Last year was a good year for continuo playing. This year promises to be even better. “Getting in the groove” is a concept that goes back to the beginning of musical time. Whether it’s a bunch of guys in animal skins banging rocks together or a modern jazz trio or a guy scratching on a turntable or tuxedo clad musicians playing Bach it doesn’t matter. We’re all doing the same thing – keeping time. It doesn’t have to be a march time beat. It can ebb and flow. The groove is round like a record or it’s a line from here to infinity or it’s the path of a snake in the sand. The main thing is – we’re doing it together.
It used to be the continuo section would have Brent Wissick playing cello. The cellist and the bassist are almost always playing exactly the same thing an octave apart. The bassist shadows the cellist who is the leader and effectively the leader of the entire ensemble (even if the conductor thinks he/she is the leader). The melodies and harmonies ride on top of the continuo line the way a jazz soloist rides on top of the rhythm section. If the line falters, the whole ensemble falls. The bassist and cellist have to be of the same mind. Intonation, timing, articulation. There are so many shapes the line can take – some are dictated by the lyrics or the melody, but often it’s just a matter of style and preference. Playing with Brent for many years we almost never had to talk about these things – it just happened. We were of the same mind. It made playing with other players feel tedious.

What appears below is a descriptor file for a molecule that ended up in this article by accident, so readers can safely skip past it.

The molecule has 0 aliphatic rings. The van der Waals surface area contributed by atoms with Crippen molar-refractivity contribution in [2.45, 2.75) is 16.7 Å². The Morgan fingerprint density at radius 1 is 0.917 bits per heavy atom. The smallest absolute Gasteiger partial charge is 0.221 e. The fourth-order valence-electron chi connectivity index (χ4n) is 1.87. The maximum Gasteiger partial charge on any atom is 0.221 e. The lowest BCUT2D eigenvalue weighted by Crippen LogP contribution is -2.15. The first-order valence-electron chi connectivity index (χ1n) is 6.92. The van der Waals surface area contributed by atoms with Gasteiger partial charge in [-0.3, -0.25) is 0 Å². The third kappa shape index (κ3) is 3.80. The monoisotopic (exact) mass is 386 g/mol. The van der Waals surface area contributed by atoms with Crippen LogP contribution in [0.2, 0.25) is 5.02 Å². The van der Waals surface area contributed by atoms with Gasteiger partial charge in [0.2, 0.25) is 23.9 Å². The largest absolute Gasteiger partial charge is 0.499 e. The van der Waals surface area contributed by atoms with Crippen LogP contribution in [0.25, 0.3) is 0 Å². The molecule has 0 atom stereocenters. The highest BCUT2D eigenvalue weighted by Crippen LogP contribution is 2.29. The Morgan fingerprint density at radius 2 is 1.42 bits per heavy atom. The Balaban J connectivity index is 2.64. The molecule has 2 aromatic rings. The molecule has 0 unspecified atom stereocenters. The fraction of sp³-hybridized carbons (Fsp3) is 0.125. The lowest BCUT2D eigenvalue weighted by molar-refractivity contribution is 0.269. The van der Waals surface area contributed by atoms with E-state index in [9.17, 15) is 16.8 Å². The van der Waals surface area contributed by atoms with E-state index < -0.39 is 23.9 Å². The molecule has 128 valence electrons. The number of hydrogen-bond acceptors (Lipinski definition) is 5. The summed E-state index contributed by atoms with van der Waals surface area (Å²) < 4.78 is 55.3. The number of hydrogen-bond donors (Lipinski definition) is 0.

Those were the years of the Society for Performance on Original Instruments which later became Ensemble Courant which is now at best plays only one or two concerts a year. Brent and I rarely play but like old lovers meeting again we never have to speak of mundane details when we play together. Still of the same mind.
In more recent years I’ve been “holding the line” with Barbara Blaker Krumdieck, who can be heard this weekend with the baroque ensemble Pomodoro. When we met at our first rehearsal together a few years ago we were both eyeing each other suspiciously as the person who had the greatest potential for making the weekend a miserable one. Happily we clicked from the first note and the line snaked onward and we have been playing together in many ensembles since. Our next performance together is February 17th with the Aurora Baroque Ensemble although we’ll be in a different configuration this time – taking turns playing continuo for each other and for the rest of the ensemble. Barbara on baroque cello and me on the new bass viol. Barbara has put together many wonderful ensembles and programs and I have been very fortunate to be a part of some of them. Watch for Wild Rose Ensemble, Ensemble Serendipity, Aurora Baroque with the great violinist David Wilson, and occasionally I even get to perform with Ensemble Vermillian.
Lastly, dear friend of 25 years Virginia Hudson and I have finally been getting to hold the line together. We’ve played in many ensembles over the years but only recently have been doing continuo together and I can say that a solid friendship really helps. The give and take and close listening required come much easier if you’re accustomed to doing that in real life. Virginia took over principle cellist duties in the ensemble for the annual performance of the Messiah in Duke Chapel and we’ve been getting other opportunities to play as well.
“The Theory and Practice of the Basso Continuo”
Triangle Early Music Presenting Organization